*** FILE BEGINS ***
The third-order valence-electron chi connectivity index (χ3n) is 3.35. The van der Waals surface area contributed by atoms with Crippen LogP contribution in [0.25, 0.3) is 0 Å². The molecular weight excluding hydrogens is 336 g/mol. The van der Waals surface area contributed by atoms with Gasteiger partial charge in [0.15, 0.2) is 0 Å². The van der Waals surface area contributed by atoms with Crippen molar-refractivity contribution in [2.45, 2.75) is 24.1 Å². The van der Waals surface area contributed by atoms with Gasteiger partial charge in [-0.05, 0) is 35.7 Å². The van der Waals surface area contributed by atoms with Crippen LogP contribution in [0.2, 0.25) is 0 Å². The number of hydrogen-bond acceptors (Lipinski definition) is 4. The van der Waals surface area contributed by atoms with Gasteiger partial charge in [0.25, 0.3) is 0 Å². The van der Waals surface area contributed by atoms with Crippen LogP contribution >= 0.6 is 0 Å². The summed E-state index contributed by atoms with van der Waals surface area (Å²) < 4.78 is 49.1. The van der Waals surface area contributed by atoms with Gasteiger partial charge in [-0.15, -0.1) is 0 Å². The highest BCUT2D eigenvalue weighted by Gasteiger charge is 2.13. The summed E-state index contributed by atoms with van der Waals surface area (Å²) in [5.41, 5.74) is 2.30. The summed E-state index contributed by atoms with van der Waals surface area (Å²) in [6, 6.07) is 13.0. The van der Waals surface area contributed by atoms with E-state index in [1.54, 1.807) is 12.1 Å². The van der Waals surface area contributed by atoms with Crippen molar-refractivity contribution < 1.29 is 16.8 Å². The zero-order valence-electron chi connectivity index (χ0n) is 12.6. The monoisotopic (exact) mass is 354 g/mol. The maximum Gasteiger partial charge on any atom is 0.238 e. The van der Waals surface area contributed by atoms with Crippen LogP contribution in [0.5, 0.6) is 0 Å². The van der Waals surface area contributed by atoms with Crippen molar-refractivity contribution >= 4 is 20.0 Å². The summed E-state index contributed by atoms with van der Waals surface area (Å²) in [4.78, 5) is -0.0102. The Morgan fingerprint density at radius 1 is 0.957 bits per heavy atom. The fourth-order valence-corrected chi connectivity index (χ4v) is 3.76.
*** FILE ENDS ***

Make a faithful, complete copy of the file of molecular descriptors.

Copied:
The third-order valence-electron chi connectivity index (χ3n) is 3.35. The van der Waals surface area contributed by atoms with Crippen LogP contribution in [0.25, 0.3) is 0 Å². The molecular weight excluding hydrogens is 336 g/mol. The van der Waals surface area contributed by atoms with Gasteiger partial charge in [0.15, 0.2) is 0 Å². The van der Waals surface area contributed by atoms with Crippen molar-refractivity contribution in [2.45, 2.75) is 24.1 Å². The van der Waals surface area contributed by atoms with Gasteiger partial charge in [-0.05, 0) is 35.7 Å². The van der Waals surface area contributed by atoms with Crippen LogP contribution in [0.2, 0.25) is 0 Å². The number of hydrogen-bond acceptors (Lipinski definition) is 4. The van der Waals surface area contributed by atoms with Gasteiger partial charge in [0.25, 0.3) is 0 Å². The van der Waals surface area contributed by atoms with Crippen LogP contribution >= 0.6 is 0 Å². The summed E-state index contributed by atoms with van der Waals surface area (Å²) < 4.78 is 49.1. The van der Waals surface area contributed by atoms with Gasteiger partial charge in [-0.15, -0.1) is 0 Å². The highest BCUT2D eigenvalue weighted by Gasteiger charge is 2.13. The summed E-state index contributed by atoms with van der Waals surface area (Å²) in [5.41, 5.74) is 2.30. The summed E-state index contributed by atoms with van der Waals surface area (Å²) in [6, 6.07) is 13.0. The van der Waals surface area contributed by atoms with E-state index in [1.54, 1.807) is 12.1 Å². The van der Waals surface area contributed by atoms with Crippen molar-refractivity contribution < 1.29 is 16.8 Å². The zero-order valence-electron chi connectivity index (χ0n) is 12.6. The monoisotopic (exact) mass is 354 g/mol. The maximum Gasteiger partial charge on any atom is 0.238 e. The van der Waals surface area contributed by atoms with Crippen LogP contribution in [0.5, 0.6) is 0 Å². The van der Waals surface area contributed by atoms with Crippen molar-refractivity contribution >= 4 is 20.0 Å². The summed E-state index contributed by atoms with van der Waals surface area (Å²) in [4.78, 5) is -0.0102. The Morgan fingerprint density at radius 1 is 0.957 bits per heavy atom. The fourth-order valence-corrected chi connectivity index (χ4v) is 3.76.